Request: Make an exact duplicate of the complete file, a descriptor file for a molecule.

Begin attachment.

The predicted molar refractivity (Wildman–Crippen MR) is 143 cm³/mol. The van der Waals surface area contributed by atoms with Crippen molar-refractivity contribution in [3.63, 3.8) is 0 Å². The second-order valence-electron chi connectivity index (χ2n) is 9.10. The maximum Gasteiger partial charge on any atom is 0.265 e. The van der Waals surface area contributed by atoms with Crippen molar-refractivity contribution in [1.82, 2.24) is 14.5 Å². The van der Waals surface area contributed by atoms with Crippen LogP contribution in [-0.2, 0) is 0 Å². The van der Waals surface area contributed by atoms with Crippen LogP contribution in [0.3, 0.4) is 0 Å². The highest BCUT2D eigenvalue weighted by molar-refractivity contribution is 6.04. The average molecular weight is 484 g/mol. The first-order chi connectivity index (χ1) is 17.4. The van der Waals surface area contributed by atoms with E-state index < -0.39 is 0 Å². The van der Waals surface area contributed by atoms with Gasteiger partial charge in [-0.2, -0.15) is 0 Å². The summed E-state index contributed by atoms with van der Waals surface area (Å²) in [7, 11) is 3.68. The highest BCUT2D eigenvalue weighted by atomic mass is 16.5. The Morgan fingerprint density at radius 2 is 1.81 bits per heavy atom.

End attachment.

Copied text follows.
The predicted molar refractivity (Wildman–Crippen MR) is 143 cm³/mol. The van der Waals surface area contributed by atoms with Crippen molar-refractivity contribution in [3.63, 3.8) is 0 Å². The second-order valence-electron chi connectivity index (χ2n) is 9.10. The maximum Gasteiger partial charge on any atom is 0.265 e. The van der Waals surface area contributed by atoms with Crippen molar-refractivity contribution in [1.82, 2.24) is 14.5 Å². The van der Waals surface area contributed by atoms with Crippen LogP contribution in [-0.2, 0) is 0 Å². The van der Waals surface area contributed by atoms with Crippen LogP contribution in [0.3, 0.4) is 0 Å². The highest BCUT2D eigenvalue weighted by molar-refractivity contribution is 6.04. The average molecular weight is 484 g/mol. The first-order chi connectivity index (χ1) is 17.4. The van der Waals surface area contributed by atoms with E-state index < -0.39 is 0 Å². The van der Waals surface area contributed by atoms with Gasteiger partial charge in [-0.2, -0.15) is 0 Å². The summed E-state index contributed by atoms with van der Waals surface area (Å²) in [7, 11) is 3.68. The highest BCUT2D eigenvalue weighted by atomic mass is 16.5. The Morgan fingerprint density at radius 2 is 1.81 bits per heavy atom.